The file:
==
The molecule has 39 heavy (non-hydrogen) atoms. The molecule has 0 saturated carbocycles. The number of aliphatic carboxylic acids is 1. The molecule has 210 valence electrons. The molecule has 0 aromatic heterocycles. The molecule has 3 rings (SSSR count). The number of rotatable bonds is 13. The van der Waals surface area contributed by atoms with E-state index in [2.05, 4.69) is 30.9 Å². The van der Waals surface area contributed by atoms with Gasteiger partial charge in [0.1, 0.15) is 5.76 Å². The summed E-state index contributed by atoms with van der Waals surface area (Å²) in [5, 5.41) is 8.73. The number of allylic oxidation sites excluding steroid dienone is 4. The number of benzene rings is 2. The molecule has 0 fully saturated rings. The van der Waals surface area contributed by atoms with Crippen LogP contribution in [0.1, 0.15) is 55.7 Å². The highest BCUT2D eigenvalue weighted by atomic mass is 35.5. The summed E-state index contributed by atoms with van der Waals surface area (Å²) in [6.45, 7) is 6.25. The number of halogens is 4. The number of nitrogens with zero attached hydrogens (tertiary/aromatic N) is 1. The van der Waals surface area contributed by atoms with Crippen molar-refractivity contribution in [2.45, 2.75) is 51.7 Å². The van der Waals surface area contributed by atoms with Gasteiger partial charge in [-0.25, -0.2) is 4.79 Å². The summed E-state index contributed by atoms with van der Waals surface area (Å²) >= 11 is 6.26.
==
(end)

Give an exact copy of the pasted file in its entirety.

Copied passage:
The molecule has 39 heavy (non-hydrogen) atoms. The molecule has 0 saturated carbocycles. The number of aliphatic carboxylic acids is 1. The molecule has 210 valence electrons. The molecule has 0 aromatic heterocycles. The molecule has 3 rings (SSSR count). The number of rotatable bonds is 13. The van der Waals surface area contributed by atoms with E-state index in [2.05, 4.69) is 30.9 Å². The van der Waals surface area contributed by atoms with Gasteiger partial charge in [0.1, 0.15) is 5.76 Å². The summed E-state index contributed by atoms with van der Waals surface area (Å²) in [5, 5.41) is 8.73. The number of allylic oxidation sites excluding steroid dienone is 4. The number of benzene rings is 2. The molecule has 0 fully saturated rings. The van der Waals surface area contributed by atoms with Crippen LogP contribution in [0.1, 0.15) is 55.7 Å². The highest BCUT2D eigenvalue weighted by atomic mass is 35.5. The summed E-state index contributed by atoms with van der Waals surface area (Å²) in [6.45, 7) is 6.25. The number of halogens is 4. The number of nitrogens with zero attached hydrogens (tertiary/aromatic N) is 1. The van der Waals surface area contributed by atoms with Crippen molar-refractivity contribution in [2.45, 2.75) is 51.7 Å². The van der Waals surface area contributed by atoms with Gasteiger partial charge in [-0.25, -0.2) is 4.79 Å². The summed E-state index contributed by atoms with van der Waals surface area (Å²) >= 11 is 6.26.